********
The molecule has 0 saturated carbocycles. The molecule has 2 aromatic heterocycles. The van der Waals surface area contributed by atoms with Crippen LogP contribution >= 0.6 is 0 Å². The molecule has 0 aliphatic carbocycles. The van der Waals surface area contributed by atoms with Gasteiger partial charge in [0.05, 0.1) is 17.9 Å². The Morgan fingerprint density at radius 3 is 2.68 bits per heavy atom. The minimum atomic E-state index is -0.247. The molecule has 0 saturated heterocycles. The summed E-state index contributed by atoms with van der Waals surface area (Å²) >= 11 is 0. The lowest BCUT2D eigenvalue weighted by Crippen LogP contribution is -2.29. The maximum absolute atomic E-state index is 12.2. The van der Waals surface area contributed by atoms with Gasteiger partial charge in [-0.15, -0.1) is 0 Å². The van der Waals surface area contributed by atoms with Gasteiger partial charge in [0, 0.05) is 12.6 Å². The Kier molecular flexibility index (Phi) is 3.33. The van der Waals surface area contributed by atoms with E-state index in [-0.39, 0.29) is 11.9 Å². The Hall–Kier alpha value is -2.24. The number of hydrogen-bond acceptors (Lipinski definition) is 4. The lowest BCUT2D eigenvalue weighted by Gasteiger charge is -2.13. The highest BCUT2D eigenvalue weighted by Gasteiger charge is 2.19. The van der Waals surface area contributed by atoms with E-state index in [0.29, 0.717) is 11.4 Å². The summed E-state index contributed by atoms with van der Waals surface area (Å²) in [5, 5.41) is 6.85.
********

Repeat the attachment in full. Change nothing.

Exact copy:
The molecule has 0 saturated carbocycles. The molecule has 2 aromatic heterocycles. The van der Waals surface area contributed by atoms with Crippen LogP contribution >= 0.6 is 0 Å². The molecule has 0 aliphatic carbocycles. The van der Waals surface area contributed by atoms with Gasteiger partial charge in [0.05, 0.1) is 17.9 Å². The Morgan fingerprint density at radius 3 is 2.68 bits per heavy atom. The minimum atomic E-state index is -0.247. The molecule has 0 saturated heterocycles. The summed E-state index contributed by atoms with van der Waals surface area (Å²) >= 11 is 0. The lowest BCUT2D eigenvalue weighted by Crippen LogP contribution is -2.29. The maximum absolute atomic E-state index is 12.2. The van der Waals surface area contributed by atoms with Gasteiger partial charge in [-0.15, -0.1) is 0 Å². The van der Waals surface area contributed by atoms with Gasteiger partial charge in [0, 0.05) is 12.6 Å². The Kier molecular flexibility index (Phi) is 3.33. The van der Waals surface area contributed by atoms with E-state index in [-0.39, 0.29) is 11.9 Å². The Hall–Kier alpha value is -2.24. The number of hydrogen-bond acceptors (Lipinski definition) is 4. The lowest BCUT2D eigenvalue weighted by Gasteiger charge is -2.13. The highest BCUT2D eigenvalue weighted by Gasteiger charge is 2.19. The van der Waals surface area contributed by atoms with E-state index in [0.29, 0.717) is 11.4 Å². The summed E-state index contributed by atoms with van der Waals surface area (Å²) in [5, 5.41) is 6.85.